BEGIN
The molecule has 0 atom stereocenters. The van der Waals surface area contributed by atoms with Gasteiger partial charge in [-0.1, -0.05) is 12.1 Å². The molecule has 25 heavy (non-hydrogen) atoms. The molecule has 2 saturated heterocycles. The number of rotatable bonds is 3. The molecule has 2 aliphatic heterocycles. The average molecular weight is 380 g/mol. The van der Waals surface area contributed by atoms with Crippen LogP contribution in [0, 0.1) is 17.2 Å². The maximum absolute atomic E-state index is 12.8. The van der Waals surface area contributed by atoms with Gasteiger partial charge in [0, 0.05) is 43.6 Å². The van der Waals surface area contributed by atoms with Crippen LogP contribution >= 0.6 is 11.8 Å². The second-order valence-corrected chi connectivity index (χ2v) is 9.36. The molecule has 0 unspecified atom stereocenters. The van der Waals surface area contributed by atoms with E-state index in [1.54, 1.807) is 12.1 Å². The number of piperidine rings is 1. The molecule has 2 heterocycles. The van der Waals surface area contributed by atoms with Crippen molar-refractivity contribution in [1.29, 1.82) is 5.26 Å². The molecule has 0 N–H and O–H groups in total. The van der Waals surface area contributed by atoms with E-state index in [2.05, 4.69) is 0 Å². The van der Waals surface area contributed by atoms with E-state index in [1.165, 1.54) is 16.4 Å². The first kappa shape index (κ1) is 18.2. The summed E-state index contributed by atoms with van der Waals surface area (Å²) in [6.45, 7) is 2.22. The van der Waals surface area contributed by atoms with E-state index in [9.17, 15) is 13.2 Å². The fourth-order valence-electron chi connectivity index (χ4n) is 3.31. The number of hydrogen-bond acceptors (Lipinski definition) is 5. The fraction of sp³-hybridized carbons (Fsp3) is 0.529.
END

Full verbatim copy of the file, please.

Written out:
The molecule has 0 atom stereocenters. The van der Waals surface area contributed by atoms with Gasteiger partial charge in [-0.1, -0.05) is 12.1 Å². The molecule has 25 heavy (non-hydrogen) atoms. The molecule has 2 saturated heterocycles. The number of rotatable bonds is 3. The molecule has 2 aliphatic heterocycles. The average molecular weight is 380 g/mol. The van der Waals surface area contributed by atoms with Crippen LogP contribution in [0, 0.1) is 17.2 Å². The maximum absolute atomic E-state index is 12.8. The van der Waals surface area contributed by atoms with Gasteiger partial charge in [0, 0.05) is 43.6 Å². The van der Waals surface area contributed by atoms with Crippen LogP contribution >= 0.6 is 11.8 Å². The second-order valence-corrected chi connectivity index (χ2v) is 9.36. The molecule has 0 unspecified atom stereocenters. The van der Waals surface area contributed by atoms with E-state index in [1.54, 1.807) is 12.1 Å². The number of piperidine rings is 1. The molecule has 2 heterocycles. The van der Waals surface area contributed by atoms with Crippen molar-refractivity contribution in [1.29, 1.82) is 5.26 Å². The molecule has 0 N–H and O–H groups in total. The van der Waals surface area contributed by atoms with E-state index in [2.05, 4.69) is 0 Å². The van der Waals surface area contributed by atoms with E-state index in [1.165, 1.54) is 16.4 Å². The first kappa shape index (κ1) is 18.2. The summed E-state index contributed by atoms with van der Waals surface area (Å²) in [6.45, 7) is 2.22. The van der Waals surface area contributed by atoms with E-state index in [9.17, 15) is 13.2 Å². The fourth-order valence-electron chi connectivity index (χ4n) is 3.31. The number of hydrogen-bond acceptors (Lipinski definition) is 5. The fraction of sp³-hybridized carbons (Fsp3) is 0.529.